California

Can the Police Search Your Car Without Permission in California?

April 30, 2022 by Sarah Edwards in California  Rights  
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The Fourth Amendment

The fourth amendment of the U.S. Constitution protects citizens from unlawful search and seizure. This means that, in many cases, police or other government officials cannot search your property at their will.

Generally, to enter your home, other buildings on your land, or your car, police must obtain a search warrant. If the police have a warrant, they can look through your car. This includes a search of every compartment, in the trunk, under the seats, or anywhere including the engine, wheels, tires, or under the body panels.

Under California law, there are a few instances where the police are allowed to search your vehicle without a warrant.

When Can Police Search My Car Without a Warrant?

Knowing when the police can search your car without a warrant can be helpful:

1. If You Give Them Permission

A police officer may not have a warrant but ask for your permission to search your car. If you grant them permission, they can begin a thorough search of your car. If they find anything illegal, that finding can be used against you in court.

This only applies if your permission is granted voluntarily. They are not allowed to coerce you into giving your permission for the search.

2. Illegal Items Are in Plain View

When the police stop you for any reason, they are allowed to look through the windows of your car. Suppose that they see illegal items like an open container of alcohol. In that case, they can arrest you and perform a more thorough search.

If the police notice an obvious smell coming from your car, such as the smell of marijuana smoke, you should also expect a more invasive search.

3. There Is Probable Cause

Your car is your personal property. It does have some privacy protections, but not in the same ways as your home. If the police notice evidence that would cause a reasonable person to believe that a crime has been, is being, or will be committed, this gives them the probable cause needed to search your car.

4. If You Are Arrested

If you are arrested while driving, the police will impound your car. Once the car has been impounded, the police must do an inventory search and list the items in your car. If they happen to find illegal items during the inventory search, it could lead to other charges. The items will most likely be used against you in court.

The police are not allowed to coerce you into giving your permission for the search.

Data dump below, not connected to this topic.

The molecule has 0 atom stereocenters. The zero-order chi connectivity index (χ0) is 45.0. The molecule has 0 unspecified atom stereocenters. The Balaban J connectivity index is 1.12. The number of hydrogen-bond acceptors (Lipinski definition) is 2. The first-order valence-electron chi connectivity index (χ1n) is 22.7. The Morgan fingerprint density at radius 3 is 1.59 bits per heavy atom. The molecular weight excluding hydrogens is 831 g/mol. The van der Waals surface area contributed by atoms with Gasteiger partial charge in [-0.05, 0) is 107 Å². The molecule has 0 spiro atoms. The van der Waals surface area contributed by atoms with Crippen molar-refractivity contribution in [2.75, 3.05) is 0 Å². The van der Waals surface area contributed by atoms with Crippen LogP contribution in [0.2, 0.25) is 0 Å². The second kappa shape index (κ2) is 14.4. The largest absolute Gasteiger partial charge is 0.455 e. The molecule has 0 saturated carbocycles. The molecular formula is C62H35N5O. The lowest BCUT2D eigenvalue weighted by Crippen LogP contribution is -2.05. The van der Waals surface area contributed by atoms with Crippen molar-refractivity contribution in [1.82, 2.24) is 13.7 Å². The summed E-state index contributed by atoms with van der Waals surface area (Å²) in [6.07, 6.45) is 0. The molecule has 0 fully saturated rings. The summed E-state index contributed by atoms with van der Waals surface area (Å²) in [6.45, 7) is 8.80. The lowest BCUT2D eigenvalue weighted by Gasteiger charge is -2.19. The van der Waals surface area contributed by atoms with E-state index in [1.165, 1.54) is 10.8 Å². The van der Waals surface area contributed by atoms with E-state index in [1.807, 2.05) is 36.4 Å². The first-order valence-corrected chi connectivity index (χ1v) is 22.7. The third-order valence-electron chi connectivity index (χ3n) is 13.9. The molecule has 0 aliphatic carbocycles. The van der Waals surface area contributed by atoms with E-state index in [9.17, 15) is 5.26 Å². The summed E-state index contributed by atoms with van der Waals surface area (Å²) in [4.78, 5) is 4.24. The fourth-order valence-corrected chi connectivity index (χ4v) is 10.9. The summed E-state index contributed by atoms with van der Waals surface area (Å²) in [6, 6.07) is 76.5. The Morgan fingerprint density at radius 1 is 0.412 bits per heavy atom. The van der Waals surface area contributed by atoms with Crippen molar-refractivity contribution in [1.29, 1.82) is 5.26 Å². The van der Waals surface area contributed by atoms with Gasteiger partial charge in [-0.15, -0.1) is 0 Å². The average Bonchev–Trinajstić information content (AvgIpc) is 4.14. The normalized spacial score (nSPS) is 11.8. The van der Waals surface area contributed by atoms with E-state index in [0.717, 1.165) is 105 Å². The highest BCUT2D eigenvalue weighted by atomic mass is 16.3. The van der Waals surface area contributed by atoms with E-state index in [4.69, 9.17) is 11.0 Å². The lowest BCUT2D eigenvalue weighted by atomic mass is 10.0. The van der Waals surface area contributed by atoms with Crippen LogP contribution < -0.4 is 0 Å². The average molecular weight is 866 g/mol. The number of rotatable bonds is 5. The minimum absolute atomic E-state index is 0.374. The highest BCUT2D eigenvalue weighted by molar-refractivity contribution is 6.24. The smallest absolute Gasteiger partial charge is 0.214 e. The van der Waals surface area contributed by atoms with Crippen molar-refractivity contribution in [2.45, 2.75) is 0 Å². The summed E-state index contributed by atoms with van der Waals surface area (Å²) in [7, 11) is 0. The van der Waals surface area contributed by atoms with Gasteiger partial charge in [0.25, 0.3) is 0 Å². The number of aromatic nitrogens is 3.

The Best Protection Against Vehicle Searches by Police

While you may not be able to prevent the police from searching your vehicle if they have probable cause, you can protect yourself from trouble. The simplest solution is to keep your vehicle free from illegal items at all times.

By keeping your car free from illegal items like large amounts of narcotics, you know that even if the police search your car, they won’t find anything incriminating. If you have transported anyone who may have had illegal items with them, it’s a good idea to search your car yourself to make sure they left nothing behind.

What to Do If You Are Stopped by Police

If you are stopped by the police, that doesn’t necessarily mean there is cause for alarm. They may have simply stopped you for a minor traffic violation or because of something like a broken taillight. If you have been stopped and do not want your car to be searched, don’t panic. Just remember the following:

  • Be respectful: being argumentative can make you seem suspicious
  • Take advantage of your right to remain silent
  • Politely refuse requests to search your car
  • If your car is searched and illegal items are found, ask for a lawyer

It is vital to remember that anything you say can and will be used against you in court. So if the police find something illegal in your vehicle or place you under arrest, you should not say anything else until you’ve spoken to a criminal defense lawyer.

Defenses Against Charges Resulting from a Vehicle Search

A seasoned defense lawyer may be able to have charges against you reduced or dismissed. The most effective way to do this is to prove the police discovered the illegal items in an illegal search.

If your attorney can illustrate that the evidence that led to your arrest was found during an improper search, they can file a “motion to suppress.” If it is granted, the evidence will not be allowed to be used against you in court.

Call for Help If You’ve Been Charged Because of a Vehicle Search

The Esfandi Law Group in Los Angeles defends people who have been arrested or charged because of something found during a search of their car. If you’ve been arrested after an improper search, you need an experienced lawyer to fight for your rights.

Need a Criminal Defense Attorney? CALL NOW: 310-274-6529

Seppi Esfandi is an Expert Criminal Defense Attorney who has over 20 years of practice defending a variety of criminal cases.

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How to Win Your Case

We cannot stress enough that you read, understand and follow these 10 basic rules if you are criminally charged or under investigation:

  1. Don’t ever talk to the police
  2. Do not discuss your case with anyone
  3. Everything you tell your lawyer is confidential
  4. Tell police you need to contact your attorney
  5. Never consent to any search by the police
  6. If the police knock on your door, don't answer!
  7. Realize the consequences of a criminal conviction
  8. Your lawyer (not you) will contact any witnesses
  9. Information on your cell phone is evidence
  10. Early Intervention is the key

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